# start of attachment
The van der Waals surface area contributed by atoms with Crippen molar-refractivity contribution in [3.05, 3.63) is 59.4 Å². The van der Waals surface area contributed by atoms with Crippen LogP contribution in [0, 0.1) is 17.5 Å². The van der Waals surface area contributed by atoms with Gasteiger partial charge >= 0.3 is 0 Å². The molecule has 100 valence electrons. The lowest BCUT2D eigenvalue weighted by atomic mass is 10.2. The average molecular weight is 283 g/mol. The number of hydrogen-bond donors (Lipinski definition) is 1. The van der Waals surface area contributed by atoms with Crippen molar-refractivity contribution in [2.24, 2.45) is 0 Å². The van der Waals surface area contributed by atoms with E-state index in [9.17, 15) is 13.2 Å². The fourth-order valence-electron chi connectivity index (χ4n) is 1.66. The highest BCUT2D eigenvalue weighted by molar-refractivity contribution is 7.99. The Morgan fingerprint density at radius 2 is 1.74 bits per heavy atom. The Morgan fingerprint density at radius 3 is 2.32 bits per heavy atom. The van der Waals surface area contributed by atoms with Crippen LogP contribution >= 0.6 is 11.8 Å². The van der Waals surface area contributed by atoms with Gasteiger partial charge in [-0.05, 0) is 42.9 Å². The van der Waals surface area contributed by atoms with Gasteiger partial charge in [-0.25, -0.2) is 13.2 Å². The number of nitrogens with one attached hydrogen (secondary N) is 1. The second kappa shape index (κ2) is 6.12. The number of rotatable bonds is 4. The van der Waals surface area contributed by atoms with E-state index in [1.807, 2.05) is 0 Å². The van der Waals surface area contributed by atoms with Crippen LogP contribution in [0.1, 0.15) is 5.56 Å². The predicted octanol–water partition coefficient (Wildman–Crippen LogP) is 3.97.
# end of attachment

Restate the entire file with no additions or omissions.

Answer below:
The van der Waals surface area contributed by atoms with Crippen molar-refractivity contribution in [3.05, 3.63) is 59.4 Å². The van der Waals surface area contributed by atoms with Crippen LogP contribution in [0, 0.1) is 17.5 Å². The van der Waals surface area contributed by atoms with Gasteiger partial charge >= 0.3 is 0 Å². The molecule has 100 valence electrons. The lowest BCUT2D eigenvalue weighted by atomic mass is 10.2. The average molecular weight is 283 g/mol. The number of hydrogen-bond donors (Lipinski definition) is 1. The van der Waals surface area contributed by atoms with Crippen molar-refractivity contribution in [2.24, 2.45) is 0 Å². The van der Waals surface area contributed by atoms with E-state index in [9.17, 15) is 13.2 Å². The fourth-order valence-electron chi connectivity index (χ4n) is 1.66. The highest BCUT2D eigenvalue weighted by molar-refractivity contribution is 7.99. The Morgan fingerprint density at radius 2 is 1.74 bits per heavy atom. The Morgan fingerprint density at radius 3 is 2.32 bits per heavy atom. The van der Waals surface area contributed by atoms with Crippen LogP contribution >= 0.6 is 11.8 Å². The van der Waals surface area contributed by atoms with Gasteiger partial charge in [-0.05, 0) is 42.9 Å². The van der Waals surface area contributed by atoms with Gasteiger partial charge in [-0.25, -0.2) is 13.2 Å². The number of nitrogens with one attached hydrogen (secondary N) is 1. The second kappa shape index (κ2) is 6.12. The number of rotatable bonds is 4. The van der Waals surface area contributed by atoms with E-state index in [1.807, 2.05) is 0 Å². The van der Waals surface area contributed by atoms with Crippen LogP contribution in [0.1, 0.15) is 5.56 Å². The predicted octanol–water partition coefficient (Wildman–Crippen LogP) is 3.97.